Iraq’s oil minister Jabbar al-Luaibi says that allegations Iraq was not in compliance with Opec’s oil production cuts are “foundless.”
“There are many sources that shout on Iraq as being the trouble maker and being a badboy within Opec. This is totally rejected as a foundless allegation,” said Al-Luaibi, speaking at The Gulf Intelligence Energy Markets Forum on 19 September.
As an Opec member, Al-Luaibi said that Iraq had actually cut more than the required 220,000 barrels a day (b/d) of production.
“We are required to cut 220,000 b/d, but we are in the range of 270 000 b/d,” said Al-Luaibi.
“Iraq has exceeded its share of compliance. There are some sources, such as secondary sources that point out that Iraq is falling behind and this is completely wrong. I don’t accept it and the government doesn’t accept it,” says al-Luaibi.
He dismissed reports that Iraq’s need for oil revenues to fight the Islamic State in Iraq and Syria (Isis) in Iraq would cause it to renege on its pledge to cut production.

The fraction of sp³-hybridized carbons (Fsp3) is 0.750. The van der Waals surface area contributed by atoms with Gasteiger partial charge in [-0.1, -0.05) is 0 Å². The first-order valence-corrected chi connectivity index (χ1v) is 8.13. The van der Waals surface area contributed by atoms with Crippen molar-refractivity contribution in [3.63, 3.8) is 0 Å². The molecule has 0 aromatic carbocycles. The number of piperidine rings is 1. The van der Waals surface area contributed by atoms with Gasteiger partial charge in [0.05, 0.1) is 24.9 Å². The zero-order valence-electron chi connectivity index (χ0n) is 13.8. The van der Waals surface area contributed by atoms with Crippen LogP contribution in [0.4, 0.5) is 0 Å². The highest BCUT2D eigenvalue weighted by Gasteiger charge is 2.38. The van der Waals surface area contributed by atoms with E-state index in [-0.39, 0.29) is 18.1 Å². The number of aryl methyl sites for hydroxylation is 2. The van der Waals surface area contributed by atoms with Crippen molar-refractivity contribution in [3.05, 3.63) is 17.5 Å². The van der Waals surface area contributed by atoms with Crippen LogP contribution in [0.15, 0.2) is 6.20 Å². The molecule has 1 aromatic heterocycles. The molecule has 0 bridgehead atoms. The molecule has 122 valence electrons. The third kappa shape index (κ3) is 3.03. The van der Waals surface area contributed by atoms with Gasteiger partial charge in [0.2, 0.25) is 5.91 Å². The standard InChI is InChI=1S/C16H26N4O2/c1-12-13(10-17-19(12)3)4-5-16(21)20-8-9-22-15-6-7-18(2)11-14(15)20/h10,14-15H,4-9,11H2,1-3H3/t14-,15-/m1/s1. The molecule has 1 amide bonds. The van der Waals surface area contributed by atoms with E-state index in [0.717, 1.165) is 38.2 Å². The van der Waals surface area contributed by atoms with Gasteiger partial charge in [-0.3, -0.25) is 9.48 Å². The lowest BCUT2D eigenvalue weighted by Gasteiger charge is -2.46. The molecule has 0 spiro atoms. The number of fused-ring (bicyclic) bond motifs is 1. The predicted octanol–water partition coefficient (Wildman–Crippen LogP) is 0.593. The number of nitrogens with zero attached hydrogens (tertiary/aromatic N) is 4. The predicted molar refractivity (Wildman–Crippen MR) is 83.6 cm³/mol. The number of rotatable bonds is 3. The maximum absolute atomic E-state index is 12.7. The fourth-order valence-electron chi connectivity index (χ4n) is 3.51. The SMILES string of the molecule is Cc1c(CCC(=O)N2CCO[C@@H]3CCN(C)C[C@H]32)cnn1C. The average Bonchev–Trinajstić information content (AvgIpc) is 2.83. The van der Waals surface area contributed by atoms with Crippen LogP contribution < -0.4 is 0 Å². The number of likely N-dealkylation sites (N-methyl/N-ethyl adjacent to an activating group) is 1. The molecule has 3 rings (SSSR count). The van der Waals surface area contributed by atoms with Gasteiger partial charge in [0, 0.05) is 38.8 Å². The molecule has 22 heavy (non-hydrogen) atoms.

“The fight against Isis cost us a significant amount of money, around three to four per cent of the revenues. It was a vicious time and a costly time, in terms of finance. This does not mean that we need revenue and go cheating on Opec or bypassing it,” he said.
Opec came to a historic agreement along with non-Opec countries at the end of 2016 to cut a collective 1.8 million b/d production in order to stabilise oil prices that fell from over $100 in early 2014 to less than half that by end of the same year. The exporting group agreed to extend the production cuts for another nine months in May.
Compliance level among Opec members presently stands at 70 per cent, while non-Opec compliance is 65 per cent.